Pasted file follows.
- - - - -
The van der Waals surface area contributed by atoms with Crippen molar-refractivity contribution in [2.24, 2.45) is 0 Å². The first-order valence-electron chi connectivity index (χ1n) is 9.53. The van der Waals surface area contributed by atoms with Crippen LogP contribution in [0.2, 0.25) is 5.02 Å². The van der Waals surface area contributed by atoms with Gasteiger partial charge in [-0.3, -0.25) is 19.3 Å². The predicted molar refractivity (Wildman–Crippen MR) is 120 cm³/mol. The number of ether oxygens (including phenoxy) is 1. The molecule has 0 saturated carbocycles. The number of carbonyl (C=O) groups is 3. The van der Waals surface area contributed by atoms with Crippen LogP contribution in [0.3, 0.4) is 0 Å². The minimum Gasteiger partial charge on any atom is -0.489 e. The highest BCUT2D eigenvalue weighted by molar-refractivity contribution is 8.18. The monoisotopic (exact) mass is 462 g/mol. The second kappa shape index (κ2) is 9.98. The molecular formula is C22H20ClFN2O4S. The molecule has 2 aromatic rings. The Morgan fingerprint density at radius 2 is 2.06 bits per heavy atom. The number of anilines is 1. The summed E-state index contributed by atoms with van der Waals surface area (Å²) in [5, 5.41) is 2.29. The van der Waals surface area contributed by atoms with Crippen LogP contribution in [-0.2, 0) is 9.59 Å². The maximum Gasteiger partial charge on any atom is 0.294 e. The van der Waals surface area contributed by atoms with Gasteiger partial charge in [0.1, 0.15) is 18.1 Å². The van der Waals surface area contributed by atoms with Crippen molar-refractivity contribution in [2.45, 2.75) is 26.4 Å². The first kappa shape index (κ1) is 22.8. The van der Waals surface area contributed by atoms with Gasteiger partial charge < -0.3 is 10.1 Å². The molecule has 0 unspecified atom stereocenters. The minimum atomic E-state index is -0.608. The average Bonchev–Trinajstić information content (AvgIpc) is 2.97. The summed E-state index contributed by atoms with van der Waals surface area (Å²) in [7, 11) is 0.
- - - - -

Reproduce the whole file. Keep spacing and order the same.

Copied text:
The van der Waals surface area contributed by atoms with Crippen molar-refractivity contribution in [2.24, 2.45) is 0 Å². The first-order valence-electron chi connectivity index (χ1n) is 9.53. The van der Waals surface area contributed by atoms with Crippen LogP contribution in [0.2, 0.25) is 5.02 Å². The van der Waals surface area contributed by atoms with Gasteiger partial charge in [-0.3, -0.25) is 19.3 Å². The predicted molar refractivity (Wildman–Crippen MR) is 120 cm³/mol. The number of ether oxygens (including phenoxy) is 1. The molecule has 0 saturated carbocycles. The number of carbonyl (C=O) groups is 3. The van der Waals surface area contributed by atoms with Crippen LogP contribution in [0.3, 0.4) is 0 Å². The minimum Gasteiger partial charge on any atom is -0.489 e. The highest BCUT2D eigenvalue weighted by molar-refractivity contribution is 8.18. The monoisotopic (exact) mass is 462 g/mol. The second kappa shape index (κ2) is 9.98. The molecular formula is C22H20ClFN2O4S. The molecule has 2 aromatic rings. The Morgan fingerprint density at radius 2 is 2.06 bits per heavy atom. The number of anilines is 1. The summed E-state index contributed by atoms with van der Waals surface area (Å²) in [5, 5.41) is 2.29. The van der Waals surface area contributed by atoms with Crippen LogP contribution in [-0.2, 0) is 9.59 Å². The maximum Gasteiger partial charge on any atom is 0.294 e. The van der Waals surface area contributed by atoms with Gasteiger partial charge in [0.1, 0.15) is 18.1 Å². The van der Waals surface area contributed by atoms with Crippen molar-refractivity contribution in [2.45, 2.75) is 26.4 Å². The first kappa shape index (κ1) is 22.8. The van der Waals surface area contributed by atoms with Gasteiger partial charge < -0.3 is 10.1 Å². The molecule has 0 unspecified atom stereocenters. The minimum atomic E-state index is -0.608. The average Bonchev–Trinajstić information content (AvgIpc) is 2.97. The summed E-state index contributed by atoms with van der Waals surface area (Å²) in [7, 11) is 0.